Earlier this year, the basketball community lost an icon, Hall of Famer Bill Russell, at 88 years old.
The NBA announced before the season that they would honor him throughout the league with the 30 teams. Every NBA jersey will feature a patch with the number six during the 2022-23 season.
“Bill Russell’s unparalleled success on the court and pioneering civil rights activism deserve to be honored in a unique and historic way,” NBA commissioner Adam Silver said in a statement. “Permanently retiring his No. 6 across every NBA team ensures that Bill’s transcendent career will always be recognized.”
“This is a momentous honor reserved for one of the greatest champions to ever play the game,” NBPA executive director Tamika Tremaglio said in a statement.
“Bill’s actions on and off the court throughout the course of his life helped shape generations of players for the better,d for that; we are forever grateful for that. We are proud to continue celebrating his life and legacy alongside the league.”
Others have also weighed in on the Celtics legend’s passing loss.
Jason Kidd shared with SI that he’s known Russell since he was ten years old.
“I think it’s incredible that we have an opportunity to honor Bill Russell. Unfortunately, we did lose a great man, but sometimes we should think about honoring people when they are still around, but it’s still the right thing to do, to retire No. 6,” said Kidd.
“I’ve known Bill since I was ten years old,” Kidd continued. “I’ve been very fortunate to have met him when I was a little kid in the Bay Area because of Jim Hadnot [Hadnot is Kidd’s God Father and a friend of Russell].
While living in Seattle, Jamal Crawford spent a lot of time with Russell, who lived in the Seattle suburbs of Mercer Island in Washington State. Their friendship grew over the years.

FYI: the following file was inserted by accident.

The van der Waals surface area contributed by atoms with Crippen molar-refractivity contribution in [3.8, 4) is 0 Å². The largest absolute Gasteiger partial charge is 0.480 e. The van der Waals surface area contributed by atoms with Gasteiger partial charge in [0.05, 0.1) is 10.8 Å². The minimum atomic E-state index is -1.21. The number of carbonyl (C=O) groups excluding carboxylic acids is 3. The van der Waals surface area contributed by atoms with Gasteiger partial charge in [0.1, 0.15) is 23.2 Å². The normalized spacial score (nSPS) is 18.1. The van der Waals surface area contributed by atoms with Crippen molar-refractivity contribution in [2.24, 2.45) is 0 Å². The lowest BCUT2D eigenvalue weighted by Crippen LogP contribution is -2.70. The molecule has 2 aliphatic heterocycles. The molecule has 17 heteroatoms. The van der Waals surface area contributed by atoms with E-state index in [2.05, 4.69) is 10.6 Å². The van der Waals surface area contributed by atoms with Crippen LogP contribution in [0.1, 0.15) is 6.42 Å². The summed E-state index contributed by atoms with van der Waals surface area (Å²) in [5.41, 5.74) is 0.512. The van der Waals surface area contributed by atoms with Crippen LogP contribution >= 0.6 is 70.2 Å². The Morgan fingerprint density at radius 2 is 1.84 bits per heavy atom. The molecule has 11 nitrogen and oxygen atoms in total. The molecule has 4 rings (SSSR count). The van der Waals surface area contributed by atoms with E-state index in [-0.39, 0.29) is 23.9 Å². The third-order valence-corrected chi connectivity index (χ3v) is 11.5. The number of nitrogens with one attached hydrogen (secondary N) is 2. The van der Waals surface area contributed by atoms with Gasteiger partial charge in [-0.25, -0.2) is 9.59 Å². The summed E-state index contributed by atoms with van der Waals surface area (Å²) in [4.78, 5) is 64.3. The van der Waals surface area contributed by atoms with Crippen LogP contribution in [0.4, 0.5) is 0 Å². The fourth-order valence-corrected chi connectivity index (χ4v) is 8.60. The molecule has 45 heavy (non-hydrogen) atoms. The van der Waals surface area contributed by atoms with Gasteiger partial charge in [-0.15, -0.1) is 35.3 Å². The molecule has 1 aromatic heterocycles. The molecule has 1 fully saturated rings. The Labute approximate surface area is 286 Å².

“Our friendship has grown over the past few years. It went from a friendship to mentorship for me to be able to reach & ask him questions,” said Crawford.
Former Celtics forward Ryan Hollins also shared his thoughts on the loss of Russell.
“That hurt Bill Russell, and what was appreciated was that many people got to go back at his impact on the game of basketball. The civil rights movement kind of what he had to go through and really an ambassador of the game. It definitely hurt losing Bill Russell, but you were able to see his impact and give him more roses then he’s already had,” said Hollins.
“When I was little, that was when the iconic Bill Russell verse Wilt Chamberlain battles happened, and that is like the only NBA basketball I got to watch. When those two guys were playing, I was a Wilt Chamberlain fan. So, I never liked him, but Bill Russell, as strong as he was on the court, was even more special off the court,” said Mark Cuban.
The NBA is celebrating Russell with the patches on the jersey, but how else can the NBA commemorate the legend?
“I think for him, it was dealing with social issues in every NBA city. Naturally, It’s an ever-going battle and a long way to go. He stood up for what he believed in and didn’t pull any punches, and he was straight up with everything he did. The best way we can remember him is by impacting your community, and I think the Mavs are doing a great job with that,” said Cuban.
Before the first game of the season, the Celtics held the first of two ceremonies scheduled this season to remember Russell since his death on July 31 at the age of 88. A second celebration will take place on Feb. 12, Russell’s birthday.